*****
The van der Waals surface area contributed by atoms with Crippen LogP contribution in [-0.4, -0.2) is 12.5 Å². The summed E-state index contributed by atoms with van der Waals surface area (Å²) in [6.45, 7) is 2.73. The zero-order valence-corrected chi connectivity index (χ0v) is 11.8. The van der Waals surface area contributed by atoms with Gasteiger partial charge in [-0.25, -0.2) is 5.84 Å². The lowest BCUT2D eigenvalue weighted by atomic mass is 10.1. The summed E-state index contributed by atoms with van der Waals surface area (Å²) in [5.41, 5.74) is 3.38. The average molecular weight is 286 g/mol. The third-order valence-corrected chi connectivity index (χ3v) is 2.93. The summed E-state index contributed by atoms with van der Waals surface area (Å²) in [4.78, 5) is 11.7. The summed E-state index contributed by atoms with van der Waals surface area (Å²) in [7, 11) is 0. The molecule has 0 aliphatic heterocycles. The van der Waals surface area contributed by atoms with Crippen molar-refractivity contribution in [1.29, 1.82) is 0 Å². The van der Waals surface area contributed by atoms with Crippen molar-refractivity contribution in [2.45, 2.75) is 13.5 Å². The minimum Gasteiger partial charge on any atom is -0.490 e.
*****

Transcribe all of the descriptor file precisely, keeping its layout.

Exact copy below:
The van der Waals surface area contributed by atoms with Crippen LogP contribution in [-0.4, -0.2) is 12.5 Å². The summed E-state index contributed by atoms with van der Waals surface area (Å²) in [6.45, 7) is 2.73. The zero-order valence-corrected chi connectivity index (χ0v) is 11.8. The van der Waals surface area contributed by atoms with Gasteiger partial charge in [-0.25, -0.2) is 5.84 Å². The lowest BCUT2D eigenvalue weighted by atomic mass is 10.1. The summed E-state index contributed by atoms with van der Waals surface area (Å²) in [5.41, 5.74) is 3.38. The average molecular weight is 286 g/mol. The third-order valence-corrected chi connectivity index (χ3v) is 2.93. The summed E-state index contributed by atoms with van der Waals surface area (Å²) in [4.78, 5) is 11.7. The summed E-state index contributed by atoms with van der Waals surface area (Å²) in [7, 11) is 0. The molecule has 0 aliphatic heterocycles. The van der Waals surface area contributed by atoms with Crippen molar-refractivity contribution in [1.29, 1.82) is 0 Å². The van der Waals surface area contributed by atoms with Crippen molar-refractivity contribution in [2.45, 2.75) is 13.5 Å². The minimum Gasteiger partial charge on any atom is -0.490 e.